jurisdictional features. Such artificial lakes and ponds would not be
jurisdictional under the final rule even if they maintain a hydrologic
surface connection to waters of the United States or are inundated by
waters of the United States. Conveyances created in upland that are
physically connected to and are a part of the excluded feature also are
excluded.
 A commenter inquired as to whether the artificial waterbody created
by impounding a jurisdictional tributary would be jurisdictional. The
agencies note that under the final rule, impoundments are considered
jurisdictional if they impound a paragraph (a)(1) through (4) water,
which includes jurisdictional tributaries, and contribute surface water
flow in a typical year to a paragraph (a)(1) water or are inundated by
flooding from a paragraph (a)(1) through (3) water in a typical year.
Impounding a jurisdictional tributary does not create a non-
jurisdictional lake or pond that would be excluded under paragraph
(b)(8), but rather creates a jurisdictional impoundment so long as it
meets the conditions of paragraph (a)(3) as defined in paragraph
(c)(6). The agencies note that artificial lakes and ponds that are
excluded from the definition of ``waters of the United States'' could,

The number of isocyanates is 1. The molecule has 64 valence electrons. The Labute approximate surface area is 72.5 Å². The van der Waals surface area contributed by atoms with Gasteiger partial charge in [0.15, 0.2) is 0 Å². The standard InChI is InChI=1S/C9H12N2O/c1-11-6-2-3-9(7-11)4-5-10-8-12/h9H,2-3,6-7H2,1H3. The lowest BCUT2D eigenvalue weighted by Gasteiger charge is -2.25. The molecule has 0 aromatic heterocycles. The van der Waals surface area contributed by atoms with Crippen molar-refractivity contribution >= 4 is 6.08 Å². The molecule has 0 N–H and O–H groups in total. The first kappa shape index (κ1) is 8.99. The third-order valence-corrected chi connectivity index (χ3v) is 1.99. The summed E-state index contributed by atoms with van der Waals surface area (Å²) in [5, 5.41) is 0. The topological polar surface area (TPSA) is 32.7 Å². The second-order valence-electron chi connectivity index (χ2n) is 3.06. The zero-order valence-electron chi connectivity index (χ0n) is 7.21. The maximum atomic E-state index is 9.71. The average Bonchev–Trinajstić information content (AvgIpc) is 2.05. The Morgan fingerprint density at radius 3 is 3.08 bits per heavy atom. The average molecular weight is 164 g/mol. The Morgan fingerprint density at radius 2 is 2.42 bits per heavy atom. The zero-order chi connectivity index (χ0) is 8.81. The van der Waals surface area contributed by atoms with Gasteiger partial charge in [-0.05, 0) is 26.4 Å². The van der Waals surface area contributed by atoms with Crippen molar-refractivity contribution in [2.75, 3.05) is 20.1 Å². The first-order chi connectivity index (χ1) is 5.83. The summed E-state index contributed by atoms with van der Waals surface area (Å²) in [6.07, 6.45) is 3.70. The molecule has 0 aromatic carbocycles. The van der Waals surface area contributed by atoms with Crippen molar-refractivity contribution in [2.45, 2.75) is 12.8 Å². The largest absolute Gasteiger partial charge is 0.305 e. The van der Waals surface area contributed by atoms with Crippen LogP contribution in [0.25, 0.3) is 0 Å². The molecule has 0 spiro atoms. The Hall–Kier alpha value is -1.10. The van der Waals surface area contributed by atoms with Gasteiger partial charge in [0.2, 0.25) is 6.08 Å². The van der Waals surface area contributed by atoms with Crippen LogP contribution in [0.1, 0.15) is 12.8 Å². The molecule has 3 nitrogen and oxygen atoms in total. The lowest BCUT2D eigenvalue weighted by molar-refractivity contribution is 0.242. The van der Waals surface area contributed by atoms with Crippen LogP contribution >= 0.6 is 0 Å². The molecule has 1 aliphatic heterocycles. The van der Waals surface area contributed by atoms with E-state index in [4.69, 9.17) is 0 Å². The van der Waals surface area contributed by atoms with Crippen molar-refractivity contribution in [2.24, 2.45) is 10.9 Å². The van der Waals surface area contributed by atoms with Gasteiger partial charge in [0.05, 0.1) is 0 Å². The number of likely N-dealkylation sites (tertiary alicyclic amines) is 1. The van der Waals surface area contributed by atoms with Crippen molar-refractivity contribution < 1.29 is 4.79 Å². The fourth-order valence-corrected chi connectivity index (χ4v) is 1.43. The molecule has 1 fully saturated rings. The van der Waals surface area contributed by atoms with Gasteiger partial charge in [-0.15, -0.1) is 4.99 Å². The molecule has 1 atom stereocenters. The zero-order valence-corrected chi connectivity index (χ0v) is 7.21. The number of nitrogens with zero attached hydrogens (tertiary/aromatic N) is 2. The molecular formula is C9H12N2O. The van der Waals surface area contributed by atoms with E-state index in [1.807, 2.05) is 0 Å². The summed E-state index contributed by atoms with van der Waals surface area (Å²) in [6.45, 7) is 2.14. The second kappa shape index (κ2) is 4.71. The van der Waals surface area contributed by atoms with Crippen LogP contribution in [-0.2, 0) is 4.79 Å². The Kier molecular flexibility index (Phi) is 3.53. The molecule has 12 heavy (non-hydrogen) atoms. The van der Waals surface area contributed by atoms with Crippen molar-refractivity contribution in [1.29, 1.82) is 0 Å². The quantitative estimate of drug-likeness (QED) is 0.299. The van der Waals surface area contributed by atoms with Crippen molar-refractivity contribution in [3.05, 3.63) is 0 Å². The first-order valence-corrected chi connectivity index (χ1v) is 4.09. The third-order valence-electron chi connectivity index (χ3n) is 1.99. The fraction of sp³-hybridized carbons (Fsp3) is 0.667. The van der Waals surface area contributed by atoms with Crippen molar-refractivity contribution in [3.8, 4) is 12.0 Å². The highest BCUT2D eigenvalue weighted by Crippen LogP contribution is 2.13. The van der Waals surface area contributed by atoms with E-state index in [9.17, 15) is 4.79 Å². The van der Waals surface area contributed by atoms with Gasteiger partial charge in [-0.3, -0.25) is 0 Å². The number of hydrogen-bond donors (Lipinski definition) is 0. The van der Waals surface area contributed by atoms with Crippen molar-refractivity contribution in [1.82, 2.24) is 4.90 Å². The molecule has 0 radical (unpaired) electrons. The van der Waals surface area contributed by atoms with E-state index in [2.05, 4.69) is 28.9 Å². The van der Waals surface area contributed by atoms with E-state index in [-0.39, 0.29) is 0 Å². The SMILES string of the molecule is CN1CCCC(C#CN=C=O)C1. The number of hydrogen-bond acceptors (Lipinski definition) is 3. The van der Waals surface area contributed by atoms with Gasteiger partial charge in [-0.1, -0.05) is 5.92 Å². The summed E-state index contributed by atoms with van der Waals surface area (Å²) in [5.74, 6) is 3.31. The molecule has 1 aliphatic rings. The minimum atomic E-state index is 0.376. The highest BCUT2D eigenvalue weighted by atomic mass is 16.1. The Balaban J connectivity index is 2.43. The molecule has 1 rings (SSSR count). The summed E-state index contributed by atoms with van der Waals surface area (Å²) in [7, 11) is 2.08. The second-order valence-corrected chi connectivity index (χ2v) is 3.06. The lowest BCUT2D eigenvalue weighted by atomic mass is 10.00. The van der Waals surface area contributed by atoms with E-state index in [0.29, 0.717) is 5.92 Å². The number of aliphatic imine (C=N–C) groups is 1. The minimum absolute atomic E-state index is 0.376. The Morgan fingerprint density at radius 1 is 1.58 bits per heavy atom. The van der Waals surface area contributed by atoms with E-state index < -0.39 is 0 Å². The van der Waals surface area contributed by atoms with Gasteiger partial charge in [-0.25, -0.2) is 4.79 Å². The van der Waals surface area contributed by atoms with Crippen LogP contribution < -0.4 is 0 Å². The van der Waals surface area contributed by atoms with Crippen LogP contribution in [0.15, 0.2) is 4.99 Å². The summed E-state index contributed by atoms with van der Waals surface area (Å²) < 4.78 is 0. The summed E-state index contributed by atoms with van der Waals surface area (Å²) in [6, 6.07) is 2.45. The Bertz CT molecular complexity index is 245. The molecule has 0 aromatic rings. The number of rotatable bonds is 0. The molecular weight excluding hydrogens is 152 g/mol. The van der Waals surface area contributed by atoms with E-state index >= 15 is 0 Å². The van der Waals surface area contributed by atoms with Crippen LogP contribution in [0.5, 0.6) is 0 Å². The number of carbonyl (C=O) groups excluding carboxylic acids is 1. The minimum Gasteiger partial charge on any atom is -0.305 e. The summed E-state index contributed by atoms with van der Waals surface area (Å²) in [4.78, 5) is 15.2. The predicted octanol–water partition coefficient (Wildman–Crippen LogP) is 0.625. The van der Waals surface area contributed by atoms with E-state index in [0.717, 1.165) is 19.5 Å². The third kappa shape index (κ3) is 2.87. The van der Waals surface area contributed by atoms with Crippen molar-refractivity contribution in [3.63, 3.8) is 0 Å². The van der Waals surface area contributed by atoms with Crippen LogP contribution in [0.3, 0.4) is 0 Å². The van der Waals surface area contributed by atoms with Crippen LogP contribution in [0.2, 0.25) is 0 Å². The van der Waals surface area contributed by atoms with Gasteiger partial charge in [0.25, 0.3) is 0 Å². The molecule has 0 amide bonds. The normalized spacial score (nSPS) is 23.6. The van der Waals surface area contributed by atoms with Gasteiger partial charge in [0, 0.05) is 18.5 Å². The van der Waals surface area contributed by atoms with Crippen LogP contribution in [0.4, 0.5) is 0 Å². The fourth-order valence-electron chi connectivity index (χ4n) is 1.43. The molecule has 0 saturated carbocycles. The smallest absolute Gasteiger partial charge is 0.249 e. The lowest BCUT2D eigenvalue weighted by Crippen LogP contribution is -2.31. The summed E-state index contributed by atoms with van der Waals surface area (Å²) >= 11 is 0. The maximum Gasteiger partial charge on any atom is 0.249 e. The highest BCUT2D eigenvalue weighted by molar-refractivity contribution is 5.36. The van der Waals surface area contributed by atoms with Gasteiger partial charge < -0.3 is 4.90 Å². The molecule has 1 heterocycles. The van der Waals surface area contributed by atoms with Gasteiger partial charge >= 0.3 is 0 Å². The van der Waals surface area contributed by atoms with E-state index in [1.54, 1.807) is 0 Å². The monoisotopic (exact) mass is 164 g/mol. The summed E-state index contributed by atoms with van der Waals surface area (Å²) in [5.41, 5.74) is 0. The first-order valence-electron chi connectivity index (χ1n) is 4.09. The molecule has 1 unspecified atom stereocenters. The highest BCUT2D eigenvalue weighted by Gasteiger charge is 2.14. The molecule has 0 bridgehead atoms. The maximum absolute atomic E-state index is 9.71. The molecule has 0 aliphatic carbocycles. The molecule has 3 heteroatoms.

in some circumstances, be point sources of pollutants subject to
sections 301 and 402 of the Act.
 Under paragraph (b)(9), water-filled depressions constructed or
excavated in upland or in non-jurisdictional waters that are incidental
to mining or construction activity, and pits excavated in upland or in
non-jurisdictional waters for the purpose of obtaining fill,
[[Page 22328]]
sand, or gravel are excluded from the definition of ``waters of the
United States.'' To determine whether a water or feature meets this
exclusion, the agencies will evaluate whether the water feature is
constructed or excavated in upland or in non-jurisdictional waters as
part of these industrial activities. In addition, such water-filled
depressions and pits could become waters of the United States once
construction or mining activities have permanently ceased and the
depressions or pits meet the conditions of a paragraph (a)(1) through
(4) water.
 The final rule excludes in paragraph (b)(10) stormwater control
features constructed or excavated in upland or in non-jurisdictional
waters to convey, treat, infiltrate, or store stormwater run-off. As
stated previously, the rule excludes a diverse range of stormwater
control features that are currently in place and that may be developed